US-A-5356433 discloses the treatment of a stent or other medical device by the alleged formation of covalent linkages between a biologically active agent and a metallic surface. In one example tantalum stents were primed with a solution in ethanol of N-(2-aminoethyl- 3-aminopropyl)trimethoxysilane so that a bond was formed between the tantalum oxide layer on the surface of the stents and the silicon of the silane on curing at 110C. Heparin is then coupled to the amino groups using 1,3-ethyldimethyl-aminopropyl carbodiimide hydrochloride (EDC). In a second example, an ethanolic solution of an aminofunctional polymeric silane, trimethylsilylpropyl substituted polyethylenediamine is bonded to the surface of tantalum stents, also with curing at 110C, after which heparin was coupled to the coating using EDC. Other examples use stainless steel wire, platinum tungsten wire and aminopropyl-trimethoxysilane as primer. However, priming has to be carried out with heating.

The present applicants have found experimentally, as described below, that covalent bonds to the metal surface are not formed under the conditions described. This is believed to be because the water, which is inevitably present in the ethanol, hydrolyses the linkages between the methoxy groups and silicon and because the reaction between the trimethoxysilane groups and surface oxide requires a catalyst that is absent.

US 6,013,855 (United States Surgical) discloses a method of attaching hydrophilic polymers to the surface of an article having a plurality of hydroxyl or oxide groups attached thereto. The method involves exposing the surfaces to a silanated hydrophilic polymer, for example (RO)3SiR'(-urea link-)PVA, dissolved in a 95:5 alcohol to water solution. As an alternative to PVA, a natural polymer such as dextran can be used. As mentioned above in relation to US-A-5356433, it is believed that the use of an aqu us alcoholic solvent does not result in covalent bonds with the article surface. Also, the fact that the polymer and silane are coupled prior to reaction with the article surface means that it is difficult to control the amount of polymer attached to the surface. This is because the oxide and hydroxide groups on the surface are not particularly accessible, making it difficult to couple the silanated polymer thereto.

US 6,248,127 (Medtronic AVE, Inc.) discloses a biocompatible coating comprising a silane having isocyanate functionality to which a biocompatible molecule such as heparin can be attached. Optionally, a linking group such as an organic chain can be present between the silane and the isocyanate group. The coating can be applied in a single layer and a primer is not required. US 6,387,450 (Medtronic AVE, Inc.) relates to a coating composition comprising hyaluronic acid or a salt thereof and a blocked polyisocyanate in a solvent comprising water.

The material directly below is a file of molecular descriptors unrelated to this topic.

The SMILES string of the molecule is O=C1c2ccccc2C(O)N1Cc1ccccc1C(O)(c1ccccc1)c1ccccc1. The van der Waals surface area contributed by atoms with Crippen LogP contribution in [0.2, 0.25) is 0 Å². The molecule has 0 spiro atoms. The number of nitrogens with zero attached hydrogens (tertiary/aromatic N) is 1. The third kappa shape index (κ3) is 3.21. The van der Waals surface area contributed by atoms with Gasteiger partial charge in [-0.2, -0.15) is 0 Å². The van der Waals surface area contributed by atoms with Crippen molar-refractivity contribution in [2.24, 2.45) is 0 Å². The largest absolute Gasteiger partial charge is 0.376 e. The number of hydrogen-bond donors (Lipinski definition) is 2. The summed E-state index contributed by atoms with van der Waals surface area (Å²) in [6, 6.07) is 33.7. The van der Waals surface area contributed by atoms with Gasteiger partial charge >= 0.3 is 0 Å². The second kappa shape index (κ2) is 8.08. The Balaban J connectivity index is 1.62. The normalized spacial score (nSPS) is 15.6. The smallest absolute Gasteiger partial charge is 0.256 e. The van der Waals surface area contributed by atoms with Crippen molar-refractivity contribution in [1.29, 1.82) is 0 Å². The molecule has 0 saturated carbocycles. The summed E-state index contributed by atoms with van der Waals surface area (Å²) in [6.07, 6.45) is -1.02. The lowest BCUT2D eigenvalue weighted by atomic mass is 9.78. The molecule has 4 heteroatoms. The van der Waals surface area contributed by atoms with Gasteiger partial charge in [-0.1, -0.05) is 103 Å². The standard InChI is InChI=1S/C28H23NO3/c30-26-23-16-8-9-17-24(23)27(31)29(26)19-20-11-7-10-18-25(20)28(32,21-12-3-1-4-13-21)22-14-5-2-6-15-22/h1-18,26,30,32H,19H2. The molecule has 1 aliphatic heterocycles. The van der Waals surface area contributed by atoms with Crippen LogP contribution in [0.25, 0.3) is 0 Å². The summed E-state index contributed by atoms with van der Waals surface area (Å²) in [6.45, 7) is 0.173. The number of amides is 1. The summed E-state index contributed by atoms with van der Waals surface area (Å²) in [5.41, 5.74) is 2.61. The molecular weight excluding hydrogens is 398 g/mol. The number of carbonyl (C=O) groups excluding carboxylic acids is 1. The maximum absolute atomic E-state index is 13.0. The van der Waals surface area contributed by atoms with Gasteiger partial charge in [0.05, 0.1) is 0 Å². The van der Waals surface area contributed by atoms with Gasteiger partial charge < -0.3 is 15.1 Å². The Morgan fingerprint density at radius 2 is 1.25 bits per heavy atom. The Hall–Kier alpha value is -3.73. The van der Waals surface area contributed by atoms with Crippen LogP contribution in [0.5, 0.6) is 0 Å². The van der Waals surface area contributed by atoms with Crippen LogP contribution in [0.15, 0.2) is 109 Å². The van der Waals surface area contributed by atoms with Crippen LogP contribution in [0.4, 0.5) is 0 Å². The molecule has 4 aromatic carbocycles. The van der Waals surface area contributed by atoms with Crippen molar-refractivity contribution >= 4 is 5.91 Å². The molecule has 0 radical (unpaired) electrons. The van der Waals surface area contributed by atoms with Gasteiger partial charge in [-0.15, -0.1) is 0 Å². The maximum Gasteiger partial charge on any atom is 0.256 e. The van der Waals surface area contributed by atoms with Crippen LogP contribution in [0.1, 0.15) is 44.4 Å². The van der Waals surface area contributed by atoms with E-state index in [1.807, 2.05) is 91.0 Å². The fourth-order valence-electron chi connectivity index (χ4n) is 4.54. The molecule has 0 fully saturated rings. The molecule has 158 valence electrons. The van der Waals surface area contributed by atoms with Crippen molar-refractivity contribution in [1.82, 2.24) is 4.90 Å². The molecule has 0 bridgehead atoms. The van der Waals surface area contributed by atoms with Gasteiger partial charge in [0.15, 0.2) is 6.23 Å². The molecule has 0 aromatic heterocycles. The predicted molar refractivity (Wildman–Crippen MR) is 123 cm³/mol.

US 5,053,048 (Cordis Coφoration) discloses a thromboresistant coating comprising a copolymer of aminosilane or aminosiloxane and a silane which is not an amino silane. This mixture forms a three dimensional matrix on the surface of the base substrate and an antithrombogenic bioactive such as heparin is then attached to the substrate via the coating. The coating is dried at high humidity, and it is believed therefore that the water present causes hydrolysis of the alkoxy/silicon bonds. Also, the reaction is carried out in the absence of any catalyst for promoting the formation of covalent bonds between the surface oxide/hydroxide groups and the alkoxysilane.

The present applicants have previously disclosed in WO 98/55162 a method of treating stent or other metal, glass or ceramics article having at its surface oxide or hydroxide to enhance the bio-compatibility and/or physical characteristics of the surface, said method comprising the steps of priming said surface by means of functional molecules each of which has at least one alkoxysilane group which can form at least one first covalent bond by reaction with the oxide or hydroxide of said surface and at least one other group which can participate in free-radical polymerisation, the priming being carried out by contacting said surface in an aprotic organic solvent with said functional molecules and with an acid catalyst for forming said first covalent bond; and forming chains covalently attached to said other group of the functional molecules by free-radical polymerisation of at least one polymerizable monomer which imparts hydrophilic properties to said chains.